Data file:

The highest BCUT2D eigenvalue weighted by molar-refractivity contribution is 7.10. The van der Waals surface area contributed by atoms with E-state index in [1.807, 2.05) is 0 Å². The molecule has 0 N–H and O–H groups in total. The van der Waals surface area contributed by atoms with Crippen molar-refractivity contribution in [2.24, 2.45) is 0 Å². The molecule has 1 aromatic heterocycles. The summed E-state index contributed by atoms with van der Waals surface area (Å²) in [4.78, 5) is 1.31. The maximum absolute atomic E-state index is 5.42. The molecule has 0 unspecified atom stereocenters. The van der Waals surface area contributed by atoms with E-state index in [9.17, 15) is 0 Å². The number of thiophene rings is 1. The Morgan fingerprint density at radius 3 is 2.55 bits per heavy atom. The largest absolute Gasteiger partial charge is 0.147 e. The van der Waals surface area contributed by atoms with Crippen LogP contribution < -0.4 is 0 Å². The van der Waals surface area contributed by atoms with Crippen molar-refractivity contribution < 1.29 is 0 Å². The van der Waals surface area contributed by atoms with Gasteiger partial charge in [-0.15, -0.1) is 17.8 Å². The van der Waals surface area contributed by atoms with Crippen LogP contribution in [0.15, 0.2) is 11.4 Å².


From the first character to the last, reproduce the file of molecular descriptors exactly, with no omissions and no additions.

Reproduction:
The highest BCUT2D eigenvalue weighted by molar-refractivity contribution is 7.10. The van der Waals surface area contributed by atoms with E-state index in [1.807, 2.05) is 0 Å². The molecule has 0 N–H and O–H groups in total. The van der Waals surface area contributed by atoms with Crippen molar-refractivity contribution in [2.24, 2.45) is 0 Å². The molecule has 1 aromatic heterocycles. The summed E-state index contributed by atoms with van der Waals surface area (Å²) in [4.78, 5) is 1.31. The maximum absolute atomic E-state index is 5.42. The molecule has 0 unspecified atom stereocenters. The van der Waals surface area contributed by atoms with E-state index in [9.17, 15) is 0 Å². The number of thiophene rings is 1. The Morgan fingerprint density at radius 3 is 2.55 bits per heavy atom. The largest absolute Gasteiger partial charge is 0.147 e. The van der Waals surface area contributed by atoms with Crippen LogP contribution < -0.4 is 0 Å². The van der Waals surface area contributed by atoms with Crippen molar-refractivity contribution < 1.29 is 0 Å². The van der Waals surface area contributed by atoms with Gasteiger partial charge in [-0.15, -0.1) is 17.8 Å². The van der Waals surface area contributed by atoms with Crippen LogP contribution in [0.15, 0.2) is 11.4 Å².